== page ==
Taking a Bite Out of Stink Bugs

from Wildlife Promise

Photo: Doug Inkley, Ph.D., Senior Scientist, NWF

They fly, they crawl, they cluster and they might even eat some of your food. Chances are you’ve seen or smelled one crawling on your wall or on your shoulder. The saga of the brown marmorated stink bug continues, but a new chapter in this creepy tale of home invasion may eventually lead to a happy ending for homeowners, farmers and people who don’t like to be grossed out.

Stink bugs are native to Asia, but hitched a ride to the United States and decided to stay, especially inside the warm walls of homes across America. While the invasive insect doesn’t bite people and usually doesn’t carry diseases, it has taken a big bite out fruit farms and local economies, ruining several harvests in the Mid-Atlantic region last year. And, as the name implies, they smell pretty bad. These little buggers thrive in the U.S. because they have no natural enemies, except for, perhaps, homeowners and fruit farmers. But, the enemy of an enemy can be a friend, and for those battling stink bugs, their new friend may be another insect.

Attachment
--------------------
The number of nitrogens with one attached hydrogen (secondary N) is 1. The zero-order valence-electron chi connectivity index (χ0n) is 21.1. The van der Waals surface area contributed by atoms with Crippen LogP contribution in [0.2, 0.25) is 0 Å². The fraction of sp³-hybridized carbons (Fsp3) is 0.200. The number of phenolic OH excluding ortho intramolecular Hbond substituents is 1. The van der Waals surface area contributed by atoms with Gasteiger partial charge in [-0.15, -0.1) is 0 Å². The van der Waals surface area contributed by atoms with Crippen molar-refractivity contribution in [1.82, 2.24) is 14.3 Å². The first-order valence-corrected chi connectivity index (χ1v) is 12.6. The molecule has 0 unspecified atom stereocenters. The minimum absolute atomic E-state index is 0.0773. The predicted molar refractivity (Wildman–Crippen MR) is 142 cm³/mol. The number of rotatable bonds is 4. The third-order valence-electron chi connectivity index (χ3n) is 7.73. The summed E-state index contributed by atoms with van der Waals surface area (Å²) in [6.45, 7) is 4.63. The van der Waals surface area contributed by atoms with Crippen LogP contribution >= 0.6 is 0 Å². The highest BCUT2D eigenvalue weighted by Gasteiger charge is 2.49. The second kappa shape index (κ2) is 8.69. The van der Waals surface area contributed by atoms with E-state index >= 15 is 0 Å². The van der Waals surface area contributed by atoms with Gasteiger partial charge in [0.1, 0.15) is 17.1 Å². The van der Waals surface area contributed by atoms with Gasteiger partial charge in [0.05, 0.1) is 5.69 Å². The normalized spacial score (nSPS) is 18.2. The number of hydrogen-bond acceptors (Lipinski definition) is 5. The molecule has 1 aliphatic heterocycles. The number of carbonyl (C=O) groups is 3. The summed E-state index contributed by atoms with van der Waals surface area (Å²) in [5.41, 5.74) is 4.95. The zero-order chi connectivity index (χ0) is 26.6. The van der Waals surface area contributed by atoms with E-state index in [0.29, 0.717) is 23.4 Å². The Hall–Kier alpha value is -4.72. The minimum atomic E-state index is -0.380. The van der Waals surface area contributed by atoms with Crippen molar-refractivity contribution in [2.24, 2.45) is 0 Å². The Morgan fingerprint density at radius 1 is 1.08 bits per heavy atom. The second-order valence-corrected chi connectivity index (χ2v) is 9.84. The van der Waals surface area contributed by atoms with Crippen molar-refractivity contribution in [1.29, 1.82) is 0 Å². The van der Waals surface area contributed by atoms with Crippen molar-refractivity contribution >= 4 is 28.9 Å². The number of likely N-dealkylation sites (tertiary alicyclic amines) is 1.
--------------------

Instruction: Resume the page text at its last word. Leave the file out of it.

Scientists at the United States Department of Agriculture (USDA) are researching a parasitic Asian wasp as a possible solution to a bad bug problem. The wasp, which is smaller than a gnat, lays its eggs inside of stink bug eggs. As the parasites begin to grow, they eat the stink bugs before they hatch. Before USDA researchers can let the wasps take a bite out of stink bugs in the U.S., they have to make sure the parasites won’t attack other insects. Until then, homeowners may want to keep their brooms and their vacuum cleaners handy. But, if you can’t beat ‘em, eat ‘em. Click “>here to see NWF naturalist Dave Mizejewski take a big, warm, crunchy bite out of stink bugs.